Doug Snyder answered the call for more than five decades
Doug Snyder retired (again) on Aug. 28, 2016, this time as pastor of St. Agatha Mennonite Church, west of Waterloo.
Born in 1941, Snyder remembers going forward at a Brunk tent meeting in 1952 and being baptized that year at Erb Street Mennonite Church in Waterloo by his pastor, Bishop J. B. Martin, who was also principal of the Ontario Mennonite Bible School and Institute held each winter in Kitchener, Ont. Throughout his life, Doug has held Martin as a “model of ministry.”
Eight years later, Doug and his twin Don were asked to sing in a choir for a Billy Graham meeting held at St. Andrew’s Presbyterian Church in Kitchener. At the end of the evening, Graham offered a second altar call for those who would answer the need for pastors and missionaries. Doug responded, expecting that he, too, would be bi-vocational in such work, like Martin.
While in his last year at Rockway Mennonite Collegiate in Kitchener, Principal Ross Bender asked Doug, “Are you considering going into the ministry?” This was something leaders did often in those days and something Snyder did in his years of pastoral work.
The Snyder family owned Maple Lane Dairy, and his dad Etril let him know that “there is a place here for you if you want it.” But Doug chose Goshen (Ind.) College, where he studied sociology and the Bible for three years, taking H.S. Bender’s last Anabaptist history course during that time. While there, his father came for a visit because, Doug said, “he had something to talk to me about.” Etril told his son that the Erb Street congregation wanted him to work alongside Martin. A year later Martin retired and Doug finished teachers college in Stratford, Ont.
In 1964, another call took Doug and his new wife Doreen Bender to Moose Factory on the shore of James Bay in Northern Ontario. Because he had a university degree, he was made vice-principal of the local school. He also led a Bible study that included the resident Anglican priest and resident Roman Catholic brother.
Ecumenism, which became a theme for his whole ministry, coloured his report to the Mission Board of the Mennonite Conference of Ontario and Quebec. When asked if the Mission Board should begin a work in Moose Factory, he replied negatively, noting that there was enough Christian work there already, and another denomination would make it even more confusing for the locals.
After two years in the North, he answered a call to join Alvin Roth in the London (Ont.) Mission, working with addicts, street people and low-income residents. After only a year, Aaron Klassen, a member of the Mennonite Central Committee Ontario board called with an invitation to serve as executive director, a position he would hold for eight years. Roth released Doug, saying, “Go, so long as you heed the call to the least and the lost.”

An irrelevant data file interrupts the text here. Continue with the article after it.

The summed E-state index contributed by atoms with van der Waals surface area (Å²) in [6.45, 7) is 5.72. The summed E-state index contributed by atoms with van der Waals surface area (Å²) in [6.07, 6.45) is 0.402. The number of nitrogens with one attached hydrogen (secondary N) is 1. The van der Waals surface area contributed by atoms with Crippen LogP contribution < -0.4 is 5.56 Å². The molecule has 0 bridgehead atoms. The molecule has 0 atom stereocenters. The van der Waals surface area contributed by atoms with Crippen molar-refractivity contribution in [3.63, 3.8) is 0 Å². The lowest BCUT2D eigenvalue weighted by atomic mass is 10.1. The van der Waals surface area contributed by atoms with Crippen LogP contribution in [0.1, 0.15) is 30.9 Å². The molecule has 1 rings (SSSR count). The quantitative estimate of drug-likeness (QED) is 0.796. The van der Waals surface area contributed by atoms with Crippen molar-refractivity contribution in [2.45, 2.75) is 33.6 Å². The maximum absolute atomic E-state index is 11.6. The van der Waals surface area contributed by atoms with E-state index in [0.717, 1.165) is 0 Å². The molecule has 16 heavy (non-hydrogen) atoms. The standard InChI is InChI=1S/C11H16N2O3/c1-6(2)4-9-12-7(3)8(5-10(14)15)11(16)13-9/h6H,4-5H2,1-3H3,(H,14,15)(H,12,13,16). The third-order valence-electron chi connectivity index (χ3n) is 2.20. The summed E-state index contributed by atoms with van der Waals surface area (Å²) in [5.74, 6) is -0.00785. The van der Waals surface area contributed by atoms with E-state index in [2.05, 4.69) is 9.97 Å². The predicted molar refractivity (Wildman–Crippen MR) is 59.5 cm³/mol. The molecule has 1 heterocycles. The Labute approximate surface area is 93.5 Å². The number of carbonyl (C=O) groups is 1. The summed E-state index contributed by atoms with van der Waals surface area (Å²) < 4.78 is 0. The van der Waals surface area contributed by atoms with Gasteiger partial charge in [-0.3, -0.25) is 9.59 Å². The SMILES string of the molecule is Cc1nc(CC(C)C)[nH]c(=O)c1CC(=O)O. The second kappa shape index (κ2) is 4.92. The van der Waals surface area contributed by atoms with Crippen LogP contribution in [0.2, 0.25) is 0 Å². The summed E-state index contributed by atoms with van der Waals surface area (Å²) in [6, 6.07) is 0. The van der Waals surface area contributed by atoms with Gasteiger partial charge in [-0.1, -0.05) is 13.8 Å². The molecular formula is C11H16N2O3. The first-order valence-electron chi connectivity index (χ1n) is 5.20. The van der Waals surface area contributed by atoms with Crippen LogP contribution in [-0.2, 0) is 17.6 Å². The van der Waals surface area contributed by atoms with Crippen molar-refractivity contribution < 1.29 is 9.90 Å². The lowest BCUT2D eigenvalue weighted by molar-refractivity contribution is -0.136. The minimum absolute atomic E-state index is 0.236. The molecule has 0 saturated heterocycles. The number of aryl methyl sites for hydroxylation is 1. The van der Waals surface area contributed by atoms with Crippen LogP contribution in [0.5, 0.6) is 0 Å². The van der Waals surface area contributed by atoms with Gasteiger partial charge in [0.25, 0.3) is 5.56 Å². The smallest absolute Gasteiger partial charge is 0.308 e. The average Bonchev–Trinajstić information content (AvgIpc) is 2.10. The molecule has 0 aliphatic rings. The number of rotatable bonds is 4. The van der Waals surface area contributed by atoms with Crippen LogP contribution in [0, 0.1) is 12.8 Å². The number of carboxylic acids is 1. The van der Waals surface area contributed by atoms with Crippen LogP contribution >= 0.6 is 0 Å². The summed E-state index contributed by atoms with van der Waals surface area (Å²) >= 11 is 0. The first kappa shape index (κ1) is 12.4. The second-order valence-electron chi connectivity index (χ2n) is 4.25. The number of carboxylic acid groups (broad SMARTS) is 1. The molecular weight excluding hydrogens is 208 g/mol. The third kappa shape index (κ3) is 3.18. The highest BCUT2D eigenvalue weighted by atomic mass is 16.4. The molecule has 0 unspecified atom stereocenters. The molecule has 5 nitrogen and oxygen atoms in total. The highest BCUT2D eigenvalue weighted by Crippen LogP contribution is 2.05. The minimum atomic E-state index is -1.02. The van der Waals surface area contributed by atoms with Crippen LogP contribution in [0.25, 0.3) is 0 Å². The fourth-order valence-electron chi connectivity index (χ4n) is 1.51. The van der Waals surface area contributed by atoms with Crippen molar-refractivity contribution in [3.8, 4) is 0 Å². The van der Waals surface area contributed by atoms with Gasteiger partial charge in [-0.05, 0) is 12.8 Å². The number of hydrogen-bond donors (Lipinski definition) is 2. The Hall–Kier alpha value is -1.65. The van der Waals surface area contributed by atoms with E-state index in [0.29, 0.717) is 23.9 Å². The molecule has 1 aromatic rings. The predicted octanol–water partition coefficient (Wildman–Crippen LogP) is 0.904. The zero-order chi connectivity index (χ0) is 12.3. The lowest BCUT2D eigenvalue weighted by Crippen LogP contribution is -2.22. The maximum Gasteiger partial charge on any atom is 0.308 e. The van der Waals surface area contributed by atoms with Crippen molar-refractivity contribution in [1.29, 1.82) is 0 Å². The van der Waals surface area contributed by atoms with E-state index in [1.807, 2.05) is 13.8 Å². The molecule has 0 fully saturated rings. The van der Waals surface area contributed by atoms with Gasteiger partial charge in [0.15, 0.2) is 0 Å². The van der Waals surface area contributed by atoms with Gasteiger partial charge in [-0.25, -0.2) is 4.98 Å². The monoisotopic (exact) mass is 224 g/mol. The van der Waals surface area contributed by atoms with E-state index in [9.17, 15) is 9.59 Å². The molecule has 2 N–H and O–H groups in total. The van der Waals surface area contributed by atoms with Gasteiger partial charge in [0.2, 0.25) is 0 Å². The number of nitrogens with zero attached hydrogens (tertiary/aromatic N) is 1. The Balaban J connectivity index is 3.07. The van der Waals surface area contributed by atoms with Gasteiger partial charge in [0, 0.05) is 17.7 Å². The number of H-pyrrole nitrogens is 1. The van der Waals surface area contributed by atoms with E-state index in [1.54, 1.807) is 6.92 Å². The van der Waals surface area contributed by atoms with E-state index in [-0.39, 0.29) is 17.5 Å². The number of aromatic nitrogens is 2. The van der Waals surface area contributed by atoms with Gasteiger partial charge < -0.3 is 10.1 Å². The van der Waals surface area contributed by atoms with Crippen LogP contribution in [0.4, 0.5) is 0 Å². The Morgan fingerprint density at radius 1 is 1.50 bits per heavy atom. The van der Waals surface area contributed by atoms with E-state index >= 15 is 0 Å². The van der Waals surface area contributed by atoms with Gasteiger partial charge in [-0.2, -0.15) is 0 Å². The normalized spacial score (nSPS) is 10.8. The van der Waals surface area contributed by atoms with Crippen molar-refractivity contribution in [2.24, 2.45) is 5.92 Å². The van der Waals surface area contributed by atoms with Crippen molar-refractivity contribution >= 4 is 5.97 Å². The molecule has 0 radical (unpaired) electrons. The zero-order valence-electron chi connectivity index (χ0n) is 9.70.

In 1976, Frank Epp of Conrad Grebel College in Waterloo called Doug to join the college in community development and helping establish adult education. The task was mostly done in 1979, when Doug’s brother, artist Peter Etril Snyder, requested that he manage his growing business of selling art originals and prints.
That same year, he was asked to serve as the interim pastor at Breslau Mennonite Church near Kitchener, followed by a one-year stint as interim pastor at Elmira Mennonite Church, north of Waterloo. Then, in 1981, Erb Street Mennonite called him onto the pastoral team, where he served until he first “retired” in 1999.
Doreen died in 1998, and 15 months later Doug married Dorene Witmer-Rudy. They had just begun church shopping in Kitchener-Waterloo when St. Agatha Mennonite Church, west of Waterloo, called. The congregation was small then, and still is 15 years later. But it now has a strong cadre of lay leaders willing to lead worship, singing and various areas of worship. Doug attributes this to the “Life Lines” portion of worship he instituted there, during which time congregants are invited to share from their lives what God was doing.
When asked what had remained the same through his many years of ministry, he noted that all he ever did was, “whatever you want, God.”
But there has been much change. When Martin retired, he told Doug, “By the time you are my age , you won’t know the Mennonite church.” And pastoral expectations have changed: more education is needed, and preachers preach less. Besides that are changes of which he approves: the rise of church councils, women in ministry and hospital chaplains.
He hopes that pastors will continue training congregants for both pastoral and lay leadership in the church. He believes that it is good for pastors to know that they can’t do everything, and that sometimes a task needs a different person in order to be successful. One of the things he taught and models is self-care, especially life-long learning and an interest in world events.
In retirement, Doug plans to study prayer. “There are no more prayer meetings,” he laments. “Why are we not praying for the little kids in the war zones?” he asks, focussing on intercessory prayer. “Why are we not praying for the U.S. politicians and other world leaders?”
Otherwise, Doug says he will “take it easy,” and wait for the next call. Because “ministry has been a joy, not a burden.”